How crashes are reported influences attitudes
News stories often play a key role in shaping public understanding of traffic safety. And when news stories victim-blame or fail to convey the larger context in which these crashes take place, they do deep injustice to the victims and the conversation about road safety in general.
Two new studies on inaccuracy and subtle bias in mainstream-media reporting about driver-cyclist crashes highlight the extent of these issues. What they show makes clear how deeply rooted the problem is — and how difficult it will be to fix. While these studies concentrated on bicyclist/vehicle crashes, the wording of the crashes in the media can be just as easily applied to vehicle/pedestrian crashes or to vehicle-to-vehicle crashes.
Passive language was widespread. The university group’s research examined media reports on 200 crashes nationwide where cyclists or pedestrians died or were seriously injured, and it found that in 80% of them, the main actor in the crash was described as a vehicle–not as a person.
“Sometimes the story would say that the person was hit by a car, which is passive,” said Tara Goddard, an assistant professor of urban planning at Texas A&M, who was involved in the study. This language distances the driver’s actions from the crash. Many of these stories also still referred to crashes as accidents, despite the rise of the Crash Not Accident traffic-safety-awareness campaign.
The studies also looked at whether reports contained what the researchers called a counterfactual: a detail that subtly shifts blame, such as noting that the victim “was not wearing a helmet” or “was wearing dark clothing.” In the university group’s study, 48% of the examined stories included such a statement, which, without important context, suggested the victim was at least partly at fault.
“Dark clothing is irrelevant if the driver is distracted,” Goddard said, “and a helmet will not save you if the driver hits you at 60 miles per hour.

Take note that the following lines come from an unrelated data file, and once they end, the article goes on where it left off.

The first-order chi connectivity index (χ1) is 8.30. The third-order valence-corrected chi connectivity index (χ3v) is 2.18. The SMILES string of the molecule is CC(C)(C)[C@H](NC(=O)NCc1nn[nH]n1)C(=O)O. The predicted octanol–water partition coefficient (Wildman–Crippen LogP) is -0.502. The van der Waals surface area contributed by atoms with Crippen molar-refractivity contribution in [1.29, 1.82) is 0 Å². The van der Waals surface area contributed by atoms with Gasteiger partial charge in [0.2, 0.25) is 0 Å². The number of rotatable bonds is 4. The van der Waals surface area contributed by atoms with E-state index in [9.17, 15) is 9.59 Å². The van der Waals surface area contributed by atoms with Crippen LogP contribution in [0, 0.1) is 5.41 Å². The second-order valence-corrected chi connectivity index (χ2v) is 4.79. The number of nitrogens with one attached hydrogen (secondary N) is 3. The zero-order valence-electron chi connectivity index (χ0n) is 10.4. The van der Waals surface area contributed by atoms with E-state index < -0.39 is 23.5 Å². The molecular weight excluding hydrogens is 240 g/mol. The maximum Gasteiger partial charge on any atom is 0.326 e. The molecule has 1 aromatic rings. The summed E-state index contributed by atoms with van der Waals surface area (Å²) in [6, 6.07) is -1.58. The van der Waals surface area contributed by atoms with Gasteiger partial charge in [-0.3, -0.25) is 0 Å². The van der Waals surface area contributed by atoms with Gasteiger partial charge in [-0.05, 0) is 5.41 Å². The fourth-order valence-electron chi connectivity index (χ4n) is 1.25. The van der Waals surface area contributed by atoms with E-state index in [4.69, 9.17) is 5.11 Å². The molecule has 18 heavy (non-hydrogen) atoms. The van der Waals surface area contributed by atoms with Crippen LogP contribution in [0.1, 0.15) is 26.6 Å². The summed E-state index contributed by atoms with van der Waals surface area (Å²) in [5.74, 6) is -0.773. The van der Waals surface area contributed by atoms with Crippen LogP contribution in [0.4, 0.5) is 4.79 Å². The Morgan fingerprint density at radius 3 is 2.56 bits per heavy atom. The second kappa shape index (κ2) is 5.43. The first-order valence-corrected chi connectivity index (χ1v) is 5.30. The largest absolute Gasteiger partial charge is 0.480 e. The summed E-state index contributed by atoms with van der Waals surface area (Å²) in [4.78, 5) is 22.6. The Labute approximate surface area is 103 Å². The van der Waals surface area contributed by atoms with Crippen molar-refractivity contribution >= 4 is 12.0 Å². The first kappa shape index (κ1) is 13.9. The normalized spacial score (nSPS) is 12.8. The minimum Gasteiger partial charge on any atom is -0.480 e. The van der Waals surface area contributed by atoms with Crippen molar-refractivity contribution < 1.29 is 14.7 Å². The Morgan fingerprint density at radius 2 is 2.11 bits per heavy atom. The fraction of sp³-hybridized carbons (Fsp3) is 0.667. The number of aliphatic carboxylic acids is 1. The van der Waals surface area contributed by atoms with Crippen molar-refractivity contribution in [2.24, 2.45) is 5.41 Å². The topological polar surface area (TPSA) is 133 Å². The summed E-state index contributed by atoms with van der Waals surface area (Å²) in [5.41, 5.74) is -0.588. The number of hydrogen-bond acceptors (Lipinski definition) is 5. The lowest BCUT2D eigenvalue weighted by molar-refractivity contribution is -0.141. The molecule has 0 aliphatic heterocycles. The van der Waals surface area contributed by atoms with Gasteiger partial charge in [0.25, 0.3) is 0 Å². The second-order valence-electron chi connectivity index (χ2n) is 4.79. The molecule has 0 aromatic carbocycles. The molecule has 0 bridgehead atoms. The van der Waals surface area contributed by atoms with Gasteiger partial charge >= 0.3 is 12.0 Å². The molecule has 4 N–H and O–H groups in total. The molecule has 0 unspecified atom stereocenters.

Even when police are diligent in their jobs, the inherent tension between law enforcement’s need for a careful investigation over time and the media’s interest in reporting breaking news creates problems. Julie Bond, a CUTR researcher, says that in Florida, her findings indicate that police almost never cite a driver in a crash based on a preliminary investigation (the broad exceptions are DUIs and hit-and-runs). Media stories based on those reports often mention the driver wasn’t charged but fail to add that the investigation is ongoing, “so people say, ‘Oh, the driver wasn’t cited, so it must have been the cyclist’s fault,'” she says. Even after the investigation wraps up, police can be reluctant to file charges. A recent report from the Bicycle Coalition of Philadelphia looked at every bicyclist, pedestrian, and motorcyclist fatality in 2017 and 2018 in the city–95 deaths in all–and found that in the 51 cases for which data was available, charges were filed less than a third of the time. The true figure is likely even lower; no data was available in 44 cases.
So is this a legitimate problem, and if it is, what can be done about it? Mitchell Byars, a reporter for the Boulder, Colorado Daily Camera newspaper has covered crime and the courts for more than 14 years, including a decade at the Camera. “Usually we hear about crashes one of three ways,” he says: police scanner, police-blotter reports, or witness reports. It’s rare for reporters to respond directly to a crash scene, and while witnesses are sometimes available after the fact, “a lot of times, initially, we’re relying on those police reports,” Byars says. That’s in large part due to limited staffing. Newspapers in general have seen steep job losses in the last decade, and nowhere have those losses been more keenly felt than at some community newspapers like we have in Franklin County.
So the next time you read about some traffic crash that results in injuries or death, try to look deeper into the root cause of the crash, bearing in mind that it really wasn’t just an “accident” — it really could and should never have happened.